1

Could you assume to me the best or more ellegant way, to convert List<Product> allProducts to Map<Integer, List<Product>> products grouped by ProductNumber.

For example my Product POJO.

public class Product{
.. 
private Integer productCode;
private String productName;
...
//getters, setters
}

This is my try, But I think it not so ellegant:

public Map<Integer, List<Product>> getProductsByIndex (List<Product> products){
        Map<Integer, List<Product>> resultMap = new HashMap<>();
        Set<Integer> productCodes = getProductCodes(products);

        for(Integer productCode: productCodes){
            List<Product> productsByCode = new ArrayList<>();
            for(Product product : products){
                if(productCode == product.getCode()){
                    productsByCode.add(product);    
                }
            }
            resultMap.put(productCode, productsByCode);
        }
        return resultMap;
    }

    public Set<Integer> getProductCodes (List<Product> products){
        Set<Integer> productCodes = new HashSet<>();
        for(Product product: products){
            productCodes.add(product.getCode());
        }
        return productCodes;
    }
1

your solution is not-linear and too slow with significant amount of data. just use straightforward approach:

public Map<Integer, List<Product>> getProductsByIndex (List<Product> products){
    Map<Integer, List<Product>> resultMap = new HashMap<>();

    for(Product product: products){
        List<Product> productsByCode = resultMap.get(product.getCode());
        if (productsByCode == null) {
           productByCode = new ArrayList();
           resultMap.put(product.getCode(), productByCode);
        }
        productsByCode.add(product);    
    }
    return resultMap;
}
6

Java 8 solution :

Map<Integer, List<Product>> productsByCode  = products.stream()
                    .collect(Collectors.groupingBy(Product::getProductCode));
5
  • 1
    I want to upvote this for elegance but I've no idea if it would work. Note to self, read up on the new java 8 functional stuff :) – Tim B Dec 19 '13 at 13:34
  • Upvote applied, although it will take a while before everyone (or even most people) will be able to switch to this solution over mine. – Tim B Dec 19 '13 at 13:56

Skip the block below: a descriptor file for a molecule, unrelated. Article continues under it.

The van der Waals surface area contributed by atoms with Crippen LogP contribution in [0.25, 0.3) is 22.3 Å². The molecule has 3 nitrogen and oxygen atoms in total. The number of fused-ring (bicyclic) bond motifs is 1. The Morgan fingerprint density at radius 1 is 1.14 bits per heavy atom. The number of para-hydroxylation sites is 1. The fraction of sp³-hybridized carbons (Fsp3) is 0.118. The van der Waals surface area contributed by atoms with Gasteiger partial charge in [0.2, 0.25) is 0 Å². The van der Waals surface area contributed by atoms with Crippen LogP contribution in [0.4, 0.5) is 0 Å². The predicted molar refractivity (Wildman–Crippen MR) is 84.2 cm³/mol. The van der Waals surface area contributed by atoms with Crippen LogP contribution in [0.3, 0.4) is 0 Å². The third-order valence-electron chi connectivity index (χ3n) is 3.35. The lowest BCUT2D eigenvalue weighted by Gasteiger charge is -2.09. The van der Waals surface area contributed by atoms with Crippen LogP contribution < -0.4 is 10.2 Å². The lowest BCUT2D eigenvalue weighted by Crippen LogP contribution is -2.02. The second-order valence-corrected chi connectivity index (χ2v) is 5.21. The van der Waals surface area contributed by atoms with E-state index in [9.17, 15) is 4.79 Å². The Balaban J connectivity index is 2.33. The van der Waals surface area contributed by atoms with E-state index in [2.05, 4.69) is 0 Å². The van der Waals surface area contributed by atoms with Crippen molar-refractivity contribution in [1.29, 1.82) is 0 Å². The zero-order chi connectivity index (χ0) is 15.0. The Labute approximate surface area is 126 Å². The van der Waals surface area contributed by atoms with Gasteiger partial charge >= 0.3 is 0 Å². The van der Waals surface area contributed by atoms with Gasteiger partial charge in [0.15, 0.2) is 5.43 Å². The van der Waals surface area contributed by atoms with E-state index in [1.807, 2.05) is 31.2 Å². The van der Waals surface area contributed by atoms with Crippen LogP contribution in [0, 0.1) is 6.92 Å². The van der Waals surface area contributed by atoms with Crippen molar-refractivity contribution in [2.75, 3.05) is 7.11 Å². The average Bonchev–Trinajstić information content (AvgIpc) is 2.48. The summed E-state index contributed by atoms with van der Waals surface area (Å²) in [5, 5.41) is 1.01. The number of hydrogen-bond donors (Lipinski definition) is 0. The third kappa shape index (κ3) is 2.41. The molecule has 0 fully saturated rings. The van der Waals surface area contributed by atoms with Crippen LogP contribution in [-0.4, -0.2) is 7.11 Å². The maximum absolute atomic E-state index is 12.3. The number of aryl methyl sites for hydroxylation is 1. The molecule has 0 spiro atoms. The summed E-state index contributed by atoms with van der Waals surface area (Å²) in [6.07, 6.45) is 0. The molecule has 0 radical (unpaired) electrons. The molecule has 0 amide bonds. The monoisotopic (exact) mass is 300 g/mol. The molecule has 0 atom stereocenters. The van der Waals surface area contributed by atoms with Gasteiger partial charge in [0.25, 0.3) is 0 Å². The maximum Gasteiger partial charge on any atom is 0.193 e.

• I'd also be interested to see some performance comparisons - although I don't have time to do any at the moment. – Tim B Dec 19 '13 at 13:57
  • Be less on stackoverflow and you will have a lot of time to go with Java 8 :)) – bobbel Dec 19 '13 at 14:00
  • Well, for a lot of people it's a matter of what your employer does, not what you chose to do (if you want to apply new tech productively). – SBI Dec 19 '13 at 14:25
4
for (Product p: products) {
    List<Product> l = productsByCode.get(p.getCode());
    if (l == null) {
       l = new ArrayList<>();
       productsByCode.put(p.getCode(), l);
    }
    l.add(p);
}

That's all you need :)

4
  • 1
    Correct answer, but you should probably note that productsByCode is your result, instead of resultMap in the original code. – jwueller Dec 19 '13 at 13:32
  • +1, maybe not so elegant like the Java 8 solution below, but easy to understand at first glance – user1781290 Dec 19 '13 at 13:34
  • 2
    @user1781290: It also works in pretty much every Java version currently in use, significantly improving the usefulness of this snippet/answer. – jwueller Dec 19 '13 at 13:34
  • @elusive Right. I just wanted to point out, that I prefer simpler solutions over code that is difficult to understand when you revisit it a month or a year later. – user1781290 Dec 19 '13 at 13:39
1

If you're using Eclipse Collections you can convert products to a ListIterable and use the groupBy() method.

ListMultimap<Integer, Product> productsByCode =
    products.groupBy(Product::getProductCode);

A Multimap<Integer, Product> is conceptually similar to Map<Integer, List<Product>> but it's optimized for this use-case. You can still call get() to get the products with a particular code.

ListIterable<Product> productsWithCode = productsByCode.get(someProductCode);

But by using a Multimap, you don't have to worry about null. get() will return an empty collection when the product code doesn't exist, rather than null. Multimap also has convenience methods like containsKeyAndValue().

boolean b = productsByCode.containsKeyAndValue(someProductCode, product);

If you cannot convert products from a List to a ListIterable, then you can use ListAdapter to get the same API.

ListMultimap<Integer, Product> productsByCode =
    ListAdapter.adapt(products).groupBy(Product::getProductCode);

With versions of Java before Java 8, the method reference becomes an anonymous Function.

ListMultimap<Integer, Product> productsByCode =
    products.groupBy(new Function<Product, Integer>()
    {
        @Override
        public Integer valueOf(Product product)
        {
            return product.getProductCode();
        }
    });

Note: I am a committer for Eclipse collections.

0

I would do it like this:

Map<Integer, List<Product>> resultMap = new HashMap<>();
for (Product product : products) {
    List<Product> productList = resultMap.get(product.getCode());
    if (productList == null) {
        productList = new ArrayList<>();
        resultMap.put(product.getCode(), productList);
    }
    productList.add(product);
}
0
public Map<Integer, List<Product>> getProductsByIndex (List<Product> products){
    Map<Integer, List<Product>> resultMap = new HashMap<>();

    for(Product product : products) {
        if(!resultMap.containsKey(product.getProductCode()) {
            resultMap.put(product.getProductCode(), new ArrayList<Product>();
        }

        resultMap.get(product.getProductCode()).add(product);
    }

    return resultMap;

}

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